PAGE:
The Standout Cooking Method For Authentic Carne Alla Pizzaiola

There are few dishes more comforting to a southern Italian than a simple and saucy carne alla pizzaiola. Essentially meat cooked in tomato sauce, the Neapolitan dish is reminiscent of the city's famous marinara-laced pizzas. While sauce is an important aspect of the recipe, choosing a quality cut of meat to carry those rich flavors is paramount — as is properly cooking carne alla pizzaiola.

Although you could use any kind of meat from chicken cutlets to even pork chops, beef tends to be the protein of choice. The rump or thigh is a particularly good choice as it's lean, tender, and free of any bones. However, because carne alla pizzaiola is meant as a quick and easy meal to put together, it's also wise to seek out thinly cut slices that are roughly 1/4 of an inch for speedier cooking.

After tenderizing veal with a meat mallet to ensure uniform cooking, the best way to guarantee a melt-in-your-mouth cutlet is not to overcook the meat. While many recipes call for veal to simmer in the sauce for up to 30 minutes, it's best to use your own judgment as cook time can be reduced significantly based on the thinness of the slices. Not only will meat still be infused with flavor, but shorter cook times will also prevent the meat from becoming dry and tough.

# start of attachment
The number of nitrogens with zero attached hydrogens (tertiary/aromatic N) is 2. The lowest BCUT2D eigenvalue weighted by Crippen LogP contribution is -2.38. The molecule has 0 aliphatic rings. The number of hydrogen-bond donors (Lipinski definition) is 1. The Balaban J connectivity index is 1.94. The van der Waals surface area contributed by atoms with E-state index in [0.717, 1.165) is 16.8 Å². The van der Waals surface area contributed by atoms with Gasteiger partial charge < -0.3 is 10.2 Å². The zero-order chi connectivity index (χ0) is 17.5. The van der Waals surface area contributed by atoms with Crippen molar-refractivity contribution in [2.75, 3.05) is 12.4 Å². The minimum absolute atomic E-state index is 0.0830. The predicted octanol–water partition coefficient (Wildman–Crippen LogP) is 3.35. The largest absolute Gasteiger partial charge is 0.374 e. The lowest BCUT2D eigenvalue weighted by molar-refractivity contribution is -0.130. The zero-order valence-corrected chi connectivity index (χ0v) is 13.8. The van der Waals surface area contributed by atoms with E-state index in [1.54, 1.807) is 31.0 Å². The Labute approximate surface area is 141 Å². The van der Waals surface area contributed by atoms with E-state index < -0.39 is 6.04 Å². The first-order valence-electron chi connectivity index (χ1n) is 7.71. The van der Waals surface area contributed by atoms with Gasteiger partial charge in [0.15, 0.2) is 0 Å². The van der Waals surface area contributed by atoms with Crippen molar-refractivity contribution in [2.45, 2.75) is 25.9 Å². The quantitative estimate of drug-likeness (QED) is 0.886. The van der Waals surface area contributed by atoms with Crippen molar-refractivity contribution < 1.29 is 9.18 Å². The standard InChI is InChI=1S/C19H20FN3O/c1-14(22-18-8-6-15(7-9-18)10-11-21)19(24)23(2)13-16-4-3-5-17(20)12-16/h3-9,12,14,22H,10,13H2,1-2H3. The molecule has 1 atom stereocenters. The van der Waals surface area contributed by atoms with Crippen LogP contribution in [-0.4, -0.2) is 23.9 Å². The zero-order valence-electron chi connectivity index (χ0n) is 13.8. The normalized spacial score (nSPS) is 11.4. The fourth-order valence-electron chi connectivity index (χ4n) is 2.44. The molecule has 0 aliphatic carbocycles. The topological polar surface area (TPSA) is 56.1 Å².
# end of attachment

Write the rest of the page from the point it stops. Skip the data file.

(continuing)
Secrets to a better carne alla pizzaiola

In addition to keeping an eye on cook time, there are a handful of tips that'll up the authenticity of your rendition of carne alla pizzaiola, the first being working with excellent ingredients. Despite how tempting it can be to grab a jar of pre-made sauce and get cooking, refrain from doing so. Passata is your best bet if whole, peeled tomatoes or fresh tomatoes aren't available. With garlic and oregano as non-negotiables, you can still tailor the recipe to fit your preferences by adding in olives, capers, chopped eggs, or even topping with mozzarella.

As for the actual cooking process, there are two schools of thought — cook the meat first and then build the sauce, or simmer the sauce first and then add meat. Although those browned bits can add umami to the sauce if you opt to fry lightly breaded meat first with the intention of reading it to the sauce, many favor developing a good sauce before allowing the meat to braise in it for a super decadent and juicy result.

As a final word of advice, serving carne alla pizzaiola shouldn't be complicated. Though it can be great with a side of roasted potatoes, the best companion for the dish is bread. The ultimate way to mop up all of the bold and earthy flavors of the sauce, using the scarpetta method isn't just approved by the Tasting Table team, but also Neapolitan nonnas. Buon appetito!